Recent Reads: Oct 2014 Edition

Generally it seems that the more reviews I’m writing, the less reading I’m doing. Lately I’ve focused on reading a lot, and left reviewing as a secondary consideration. Time to catch up a bit, and if not write reviews, then at least summarize recent reads. I’ll have to break this into three or four parts.


No Country For Old Men by Cormac McCarthy

Even lesser work by Cormac McCarthy exhibits numerous moments of greatness. No Country for Old Men seems to be the story of Llewelyn Moss finding millions of dollars in cash at the scene of a drug deal gone bad in the desert, but it’s really the story of Ed Tom Bell, a sheriff approaching retirement and watching his county disintegrate into madness and violence. Anton Chigurgh, the psychopathic hitman memorably portrayed by Javier Bardem in the film version of the book, is reminiscent at times of the Judge in Blood Meridian, in seeming to represent a deeper, wider-ranging force than mere human malevolence.

The title hints at an almost reactionary conservative outlook on the part of Sheriff Bell, as the book ends with Bell’s observations that society has deteriorated in many irreparable ways, starting from the loss of manners and civility and culminating in a near-complete breakdown of respect for life and law. Most of McCarthy’s work feels less narrowly focused on a given time period and locale, more timeless and universal. In comparison, this book is tied-down in a way that is very specific and contemporary (though not quite present-day), and in that sense No Country for Old Men feels smaller, less consequential. Still it’s powerful work, well worth reading, especially for those who can’t get enough Cormac McCarthy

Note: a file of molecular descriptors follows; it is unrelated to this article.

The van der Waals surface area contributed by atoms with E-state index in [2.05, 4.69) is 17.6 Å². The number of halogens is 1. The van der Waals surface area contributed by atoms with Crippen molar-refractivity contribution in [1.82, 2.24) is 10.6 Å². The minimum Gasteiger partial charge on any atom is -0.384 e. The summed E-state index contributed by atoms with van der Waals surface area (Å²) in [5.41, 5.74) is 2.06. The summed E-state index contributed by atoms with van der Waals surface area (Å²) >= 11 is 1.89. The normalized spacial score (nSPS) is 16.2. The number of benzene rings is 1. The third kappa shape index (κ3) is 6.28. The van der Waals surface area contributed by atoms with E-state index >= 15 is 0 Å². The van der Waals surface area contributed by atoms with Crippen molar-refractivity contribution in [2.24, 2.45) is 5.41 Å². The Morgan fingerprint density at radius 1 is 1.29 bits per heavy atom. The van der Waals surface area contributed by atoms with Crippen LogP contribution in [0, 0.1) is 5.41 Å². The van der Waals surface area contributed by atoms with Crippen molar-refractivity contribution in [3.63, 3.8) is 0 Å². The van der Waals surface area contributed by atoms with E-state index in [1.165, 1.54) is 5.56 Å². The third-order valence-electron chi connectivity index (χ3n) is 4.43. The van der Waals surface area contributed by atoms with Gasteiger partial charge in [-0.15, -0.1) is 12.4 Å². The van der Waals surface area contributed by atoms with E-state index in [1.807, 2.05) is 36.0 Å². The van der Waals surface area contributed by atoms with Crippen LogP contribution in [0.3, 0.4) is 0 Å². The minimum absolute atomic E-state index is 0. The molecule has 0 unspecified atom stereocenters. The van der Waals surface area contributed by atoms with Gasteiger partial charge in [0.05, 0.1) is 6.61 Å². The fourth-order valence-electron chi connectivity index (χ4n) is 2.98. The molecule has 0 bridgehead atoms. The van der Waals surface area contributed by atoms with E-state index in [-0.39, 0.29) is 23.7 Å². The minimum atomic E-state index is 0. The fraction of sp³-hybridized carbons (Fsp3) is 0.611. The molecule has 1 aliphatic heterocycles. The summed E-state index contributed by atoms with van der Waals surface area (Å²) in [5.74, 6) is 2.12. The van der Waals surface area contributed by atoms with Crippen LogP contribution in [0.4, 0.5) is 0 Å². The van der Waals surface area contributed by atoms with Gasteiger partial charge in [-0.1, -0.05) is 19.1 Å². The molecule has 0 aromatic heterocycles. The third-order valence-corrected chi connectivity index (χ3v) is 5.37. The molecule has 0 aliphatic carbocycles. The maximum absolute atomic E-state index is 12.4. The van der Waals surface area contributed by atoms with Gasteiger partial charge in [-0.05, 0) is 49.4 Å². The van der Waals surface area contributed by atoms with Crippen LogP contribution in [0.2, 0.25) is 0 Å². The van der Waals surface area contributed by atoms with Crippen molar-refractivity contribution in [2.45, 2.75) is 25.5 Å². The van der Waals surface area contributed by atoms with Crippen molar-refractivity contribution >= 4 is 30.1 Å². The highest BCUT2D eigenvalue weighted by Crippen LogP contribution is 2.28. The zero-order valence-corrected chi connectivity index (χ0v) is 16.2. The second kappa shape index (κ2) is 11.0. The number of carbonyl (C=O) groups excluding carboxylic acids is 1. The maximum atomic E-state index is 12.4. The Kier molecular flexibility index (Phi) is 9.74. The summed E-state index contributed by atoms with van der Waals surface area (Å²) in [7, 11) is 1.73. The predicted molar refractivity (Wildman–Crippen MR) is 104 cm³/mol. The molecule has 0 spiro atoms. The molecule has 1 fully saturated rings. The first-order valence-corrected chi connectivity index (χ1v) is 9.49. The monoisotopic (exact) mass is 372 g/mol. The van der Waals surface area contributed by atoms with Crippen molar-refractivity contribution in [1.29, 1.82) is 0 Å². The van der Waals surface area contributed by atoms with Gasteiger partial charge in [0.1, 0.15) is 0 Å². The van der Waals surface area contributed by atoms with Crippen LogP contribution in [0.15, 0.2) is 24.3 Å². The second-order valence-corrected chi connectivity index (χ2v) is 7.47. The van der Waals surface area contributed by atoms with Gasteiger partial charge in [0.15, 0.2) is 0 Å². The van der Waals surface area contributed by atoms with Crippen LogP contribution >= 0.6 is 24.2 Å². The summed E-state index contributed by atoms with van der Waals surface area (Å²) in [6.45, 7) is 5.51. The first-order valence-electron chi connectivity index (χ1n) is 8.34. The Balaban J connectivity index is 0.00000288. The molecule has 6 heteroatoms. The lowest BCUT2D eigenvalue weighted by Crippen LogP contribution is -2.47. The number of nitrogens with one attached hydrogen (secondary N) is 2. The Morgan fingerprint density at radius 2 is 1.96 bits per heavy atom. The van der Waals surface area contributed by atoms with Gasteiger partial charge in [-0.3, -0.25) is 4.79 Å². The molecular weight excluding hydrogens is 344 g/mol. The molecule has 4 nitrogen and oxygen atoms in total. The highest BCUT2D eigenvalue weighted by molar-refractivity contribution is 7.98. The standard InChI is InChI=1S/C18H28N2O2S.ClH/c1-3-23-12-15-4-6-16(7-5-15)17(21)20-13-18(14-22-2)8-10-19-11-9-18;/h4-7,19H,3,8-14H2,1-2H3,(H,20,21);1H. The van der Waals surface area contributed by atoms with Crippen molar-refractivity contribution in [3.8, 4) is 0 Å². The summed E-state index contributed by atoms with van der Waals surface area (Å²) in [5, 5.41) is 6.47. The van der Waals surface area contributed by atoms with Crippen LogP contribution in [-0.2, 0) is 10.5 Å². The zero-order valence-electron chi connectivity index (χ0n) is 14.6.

Suttree by Cormac McCarthy

Halfway through this book, I mentioned to friends that contrary to what I’d been told, “Suttree is not lesser Cormac McCarthy.” Having finished the book, I’d call it a profound achievement, maybe only half a step beneath the level of Blood Meridian, though of an entirely different flavor. The biggest difference is that Suttree is funnier and often more absurd, full of self-defeat and futility, along with with the usual McCarthy obsession on death and the hostility of humankind to itself. I’ll come back to Suttree again and again, and highly recommend it


The Goldfinch by Donna Tartt

It’s long, and might be exhausting for some readers, but I loved this book’s intimate point of view and lush detail. The Goldfinch is much more interesting at length than in summary, but basically it’s the life of a teenage boy Theo after he finds himself in the middle of a terrorist bombing. My favorite aspect of The Goldfinch is the vividly rendered, slightly strange cast of characters. Every person in this story seems quirky and interesting, even relatively minor ones like Xandra, and I loved Theo’s friends Andy and especially Boris.


Moby-Dick by Herman Melville

An amazing achievement of creative invention, full of philosophy and adventure and encyclopedia detail. You can find a thousand essays or analyses if you want to know what it’s about, or what Melville was trying to do, so I won’t bother going into that. I’ll just say, I loved this book so much, and I look forward to reading it again.


Aside from The Goldfinch, a new book which I believe will stand the test of time, this has been a great year for catching up for major novels of the past.

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